Depression | Genetics | Stress

Science, more specifically genetics seem to be making a lot of progress in the study of genetics and mental illness. I believe that psychiatry is cutting edge with regards to the genome and therapies other than medication that are being discovered.

I often get asked the questions: Can depression be genetic or is depression genetically inherited or is it merely brought on by the environmental stress. Some studies have said that they can isolate parts of the brain or specific genes that could be the cause of depression, anxiety and other illnesses. Yet other articles claim that the environment can alter the genes which would give someone a genetic predisposition to depression or other mental illnesses. Still other research has claimed that toxins such as alcohol, tobacco, and other chemicals in the environment, or deficiencies of vitamins in early development can also lead to mental illness. What depression is caused by or major depressive disorder causes seem to be in the forefront of genetic studies. We have to remember that mental illness is no different than any other organ in the body not functioning properly. Often this escapes many people or they don’t understand the organic nature of these illnesses; however, NAMI and other organizations are doing a wonderful job of public awareness.

One article titled is depression curable, I have posted on my two websites claims to have isolated a certain area in the brain that is responsible for pleasure or the lack thereof. Genetic therapy might be able to repair or change the brain function by adding a missing brain protein p11 to that specific area of the brain.

Another article titled is anxiety genetic I also posted earlier says that fetal stress or traumatic events can cause the genes to “turn on or off”. Small chemical groups can cause protein complexes to bind to histones and these can control gene activity. The researchers have studied in detail a complex called PRC2 which can attach small chemical groups – methyl groups – to the histones. Protective complexes can bind to the histones when this marker is present and the genes are turned off. Their new results show that the protective complexes are lost and selected genes turned on when cells are exposed to external stress factors. You may find these fascinationg articles under the section of Videos and News of this website or under Articles of Interest on my website Scottsdale Psychiatrist.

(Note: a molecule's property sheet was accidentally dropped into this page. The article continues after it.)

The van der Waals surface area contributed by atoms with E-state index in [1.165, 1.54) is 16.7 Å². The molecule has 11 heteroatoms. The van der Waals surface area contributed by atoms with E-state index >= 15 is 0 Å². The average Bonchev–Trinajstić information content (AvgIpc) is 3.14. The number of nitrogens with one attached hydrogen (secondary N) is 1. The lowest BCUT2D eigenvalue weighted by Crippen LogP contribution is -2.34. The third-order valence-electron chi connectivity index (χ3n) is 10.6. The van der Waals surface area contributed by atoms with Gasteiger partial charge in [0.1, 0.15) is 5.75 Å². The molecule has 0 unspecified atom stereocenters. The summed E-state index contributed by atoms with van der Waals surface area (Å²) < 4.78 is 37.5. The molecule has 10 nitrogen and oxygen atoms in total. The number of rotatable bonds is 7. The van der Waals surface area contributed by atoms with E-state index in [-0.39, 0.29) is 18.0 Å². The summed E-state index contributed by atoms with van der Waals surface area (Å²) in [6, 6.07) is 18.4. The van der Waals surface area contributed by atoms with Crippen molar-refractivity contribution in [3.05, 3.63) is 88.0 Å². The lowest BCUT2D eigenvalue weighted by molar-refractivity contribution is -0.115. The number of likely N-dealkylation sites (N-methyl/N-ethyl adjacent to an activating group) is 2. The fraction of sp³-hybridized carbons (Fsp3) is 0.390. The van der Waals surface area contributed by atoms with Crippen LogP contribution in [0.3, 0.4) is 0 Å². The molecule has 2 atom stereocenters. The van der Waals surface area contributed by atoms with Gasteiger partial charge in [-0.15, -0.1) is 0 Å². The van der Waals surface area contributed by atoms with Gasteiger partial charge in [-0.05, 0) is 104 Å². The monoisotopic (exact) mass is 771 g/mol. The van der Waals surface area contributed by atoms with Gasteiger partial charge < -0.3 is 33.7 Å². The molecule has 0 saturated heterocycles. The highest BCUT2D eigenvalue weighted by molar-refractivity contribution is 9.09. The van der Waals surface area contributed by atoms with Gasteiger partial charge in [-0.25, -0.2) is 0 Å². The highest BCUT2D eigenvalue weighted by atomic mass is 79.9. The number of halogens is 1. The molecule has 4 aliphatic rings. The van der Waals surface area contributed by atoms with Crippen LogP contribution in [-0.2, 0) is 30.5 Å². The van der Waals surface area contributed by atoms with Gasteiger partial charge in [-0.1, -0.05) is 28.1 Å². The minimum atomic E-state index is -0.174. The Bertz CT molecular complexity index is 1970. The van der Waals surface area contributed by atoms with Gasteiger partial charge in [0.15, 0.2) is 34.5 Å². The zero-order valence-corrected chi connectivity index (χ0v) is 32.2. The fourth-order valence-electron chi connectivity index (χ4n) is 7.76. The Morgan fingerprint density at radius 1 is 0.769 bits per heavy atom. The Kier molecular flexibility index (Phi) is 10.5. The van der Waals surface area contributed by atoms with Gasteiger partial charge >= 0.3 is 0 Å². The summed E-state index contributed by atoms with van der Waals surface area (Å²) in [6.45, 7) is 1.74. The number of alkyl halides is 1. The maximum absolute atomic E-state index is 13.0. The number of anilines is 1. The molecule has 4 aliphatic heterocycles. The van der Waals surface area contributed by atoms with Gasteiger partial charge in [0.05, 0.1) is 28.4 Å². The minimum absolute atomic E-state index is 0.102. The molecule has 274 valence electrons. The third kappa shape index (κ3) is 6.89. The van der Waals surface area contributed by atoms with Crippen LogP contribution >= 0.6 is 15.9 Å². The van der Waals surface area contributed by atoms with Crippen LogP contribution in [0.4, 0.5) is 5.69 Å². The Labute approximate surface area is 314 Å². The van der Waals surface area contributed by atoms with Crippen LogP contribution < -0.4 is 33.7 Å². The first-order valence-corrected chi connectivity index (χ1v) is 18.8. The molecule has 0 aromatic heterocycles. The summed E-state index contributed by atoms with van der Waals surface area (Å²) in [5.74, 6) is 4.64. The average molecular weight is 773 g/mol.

This Article below is about genetic mutation as it is linked to depression. I found it in WebMD and it claims that scientists have found a biomarker or genetic mutation that influences how the brain responds to stress which plays a key role in depression. The study claims to have found a genetic mutation that precludes certain individuals from producing enough neuropeptide Y. When the brain produces an insufficient amount of this NPY they are prone to have more intense negative emotional responses when subjected to stressful situations. The interesting aspect of these findings is that they could possibly lead to genetic engineering and actually provide a “cure” for mental illness in the future. Currently we can treat the symptoms but seldom “cure” the illness unless the cause is a hormonal imbalance or if the symptoms are that of another illness that is treatable, such as some infectious diseases. Read the complete article on the Genetic Link Between Stress and Depression.